Mid-Spring weather has arrived - everything is starting to warm up. Around Bribie, halfway through August is generally when the water is at its coldest. It hasn’t taken many warm days for things to the temperature to lift, which tends to “wake” the fish a little and get them going after a lure or bait.
Water temperature directly influences numbers and location of bait fish, as well as the timing of spawning of our bigger fish. Right now, the flathead have gathered in the Passage and the creek mouths, for their annual spawning season. Using the rising tide and casting across the shallow gutters on the way into the creeks or trolling along the creeks has been working well.
Weather is particularly important to fishing in and around Bribie. Seasonal changes, as well as what they like to call “weather events”, affect temperature, salinity, water clarity, nutrient quality, and wave heights, among other things – which all go towards a good day or not-so-good day out fishing.
Windy days don’t just affect the comfort of boaties, they also push the surface water around, stirring it up and altering temperature, which often encourages some of the bigger fish to have a go. The flathead, however, seem to be holding out where there is less wind across the surface, so look for sheltered spots.
Cameron fished from near Buckley’s Hole one morning, a couple of weeks ago – hiding from the north-easterlies. He tells me there were a few flathead there and he did well using soft plastics.
Richard has been getting some great flathead west of the second green marker, south of the bridge. Trying it on the morning rising tide last week, he got a couple of really decent ones, using pilchards.
Just off the Sandstone Point Hotel, Lilliana also had luck on the morning rising tide, taking a good flathead with chicken fillet.
The weather has often been too rough for much fishing at the bridge, but very early mornings have still been worth a cast. Mackerel, especially, have been taking pilchards.
Lately, the daytime winds are shifting over the morning, turning from NE to SE, then lifting. What will seem a gentle enough breeze at the boat ramp will be quite strong and a little gusty when you get out into the middle of the Passage, or even beyond. It’s a good idea to keep an eye on the weather, before you go and while you’re out there. There will always be somewhere in the Passage that will work, either from the shore or in a boat. At our office, we look to the BOM radar and SeaBreeze for the most current information.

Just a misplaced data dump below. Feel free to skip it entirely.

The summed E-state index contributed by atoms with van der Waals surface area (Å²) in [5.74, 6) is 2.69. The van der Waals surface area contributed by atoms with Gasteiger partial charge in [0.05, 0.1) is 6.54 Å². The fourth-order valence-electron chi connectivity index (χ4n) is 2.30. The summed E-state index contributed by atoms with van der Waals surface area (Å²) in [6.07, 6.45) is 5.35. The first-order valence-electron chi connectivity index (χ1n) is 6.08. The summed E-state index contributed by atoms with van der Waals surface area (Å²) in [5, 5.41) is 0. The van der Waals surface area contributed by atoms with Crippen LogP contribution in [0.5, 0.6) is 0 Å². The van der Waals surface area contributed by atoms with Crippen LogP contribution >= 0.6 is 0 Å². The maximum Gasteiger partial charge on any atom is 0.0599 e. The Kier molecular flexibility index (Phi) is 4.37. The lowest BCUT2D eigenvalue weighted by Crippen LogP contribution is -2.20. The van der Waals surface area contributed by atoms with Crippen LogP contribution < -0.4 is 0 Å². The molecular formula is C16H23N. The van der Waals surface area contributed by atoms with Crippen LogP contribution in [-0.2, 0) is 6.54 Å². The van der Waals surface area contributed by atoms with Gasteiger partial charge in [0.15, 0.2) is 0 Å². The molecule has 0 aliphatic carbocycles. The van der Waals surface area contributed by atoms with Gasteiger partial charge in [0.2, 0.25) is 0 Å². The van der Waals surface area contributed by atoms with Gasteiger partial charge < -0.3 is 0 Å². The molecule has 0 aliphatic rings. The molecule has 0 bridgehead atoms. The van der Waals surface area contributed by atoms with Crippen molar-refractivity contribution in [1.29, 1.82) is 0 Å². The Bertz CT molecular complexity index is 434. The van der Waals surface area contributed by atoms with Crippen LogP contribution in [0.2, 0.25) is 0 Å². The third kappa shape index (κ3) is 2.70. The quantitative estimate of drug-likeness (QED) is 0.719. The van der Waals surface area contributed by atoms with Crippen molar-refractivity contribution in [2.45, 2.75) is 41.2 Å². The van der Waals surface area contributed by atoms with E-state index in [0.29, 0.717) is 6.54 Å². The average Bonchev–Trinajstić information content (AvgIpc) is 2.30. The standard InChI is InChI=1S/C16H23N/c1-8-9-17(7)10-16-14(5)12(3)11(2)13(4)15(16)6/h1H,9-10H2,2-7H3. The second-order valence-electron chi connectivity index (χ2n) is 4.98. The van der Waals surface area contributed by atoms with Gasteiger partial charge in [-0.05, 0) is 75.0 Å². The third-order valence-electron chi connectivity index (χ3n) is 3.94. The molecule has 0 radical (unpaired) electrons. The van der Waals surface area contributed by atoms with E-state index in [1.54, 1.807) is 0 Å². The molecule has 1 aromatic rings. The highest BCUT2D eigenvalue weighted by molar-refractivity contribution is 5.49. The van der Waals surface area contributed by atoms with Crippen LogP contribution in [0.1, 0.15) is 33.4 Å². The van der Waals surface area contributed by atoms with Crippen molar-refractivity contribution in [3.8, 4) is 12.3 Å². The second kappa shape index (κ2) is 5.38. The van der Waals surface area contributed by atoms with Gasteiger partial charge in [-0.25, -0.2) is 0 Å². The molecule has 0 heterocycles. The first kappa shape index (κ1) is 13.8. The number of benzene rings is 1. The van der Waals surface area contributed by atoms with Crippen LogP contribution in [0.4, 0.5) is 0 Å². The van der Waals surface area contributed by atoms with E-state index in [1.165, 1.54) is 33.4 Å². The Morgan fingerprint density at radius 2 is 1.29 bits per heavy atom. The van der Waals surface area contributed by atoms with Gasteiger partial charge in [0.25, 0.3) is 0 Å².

Deb and Gordon were out on CULATA – fishing rather than sailing, and settled on a sheltered spot outside Pacific Harbour, just over the top of the tide, around lunchtime. Eleven fish caught in total, including whiptails, moses perch, whiting and a couple of pan-sized bream – made it a worthwhile trip out. Squid worked for them, which is a good choice in windy weather, for its staying power on the hook.
In the Passage, the swings in wind direction, along with the big tides, have been encouraging a lot of messy weed. There have been a few reports of weed up in Ningi and Elimbah Creeks. If it is hard to get your cast through or is messing up your gear, move further into the flow.
There might be weed but there are also some big sand whiting – Elimbah Creek has had plenty! One sand whiting came in at 42cm, which is almost a feed on its own. Worms and mussels have been the most successful baits.
Of course, the warmer temperature should also be waking the sand crabs- we all know the adage about months with an “r” for crabbing. It’s been a slow start for the sand crabs, with not a heap to report so far. Plenty of jennies, with lots of eggs; not much in the way of bucks. The ones that have been brought back do seem to be nice and full. Last week we were given the heaviest, fullest mud crab we’ve seen in a while - it walked into a crabpot up at the Avon wreck. Let’s hope there are more coming!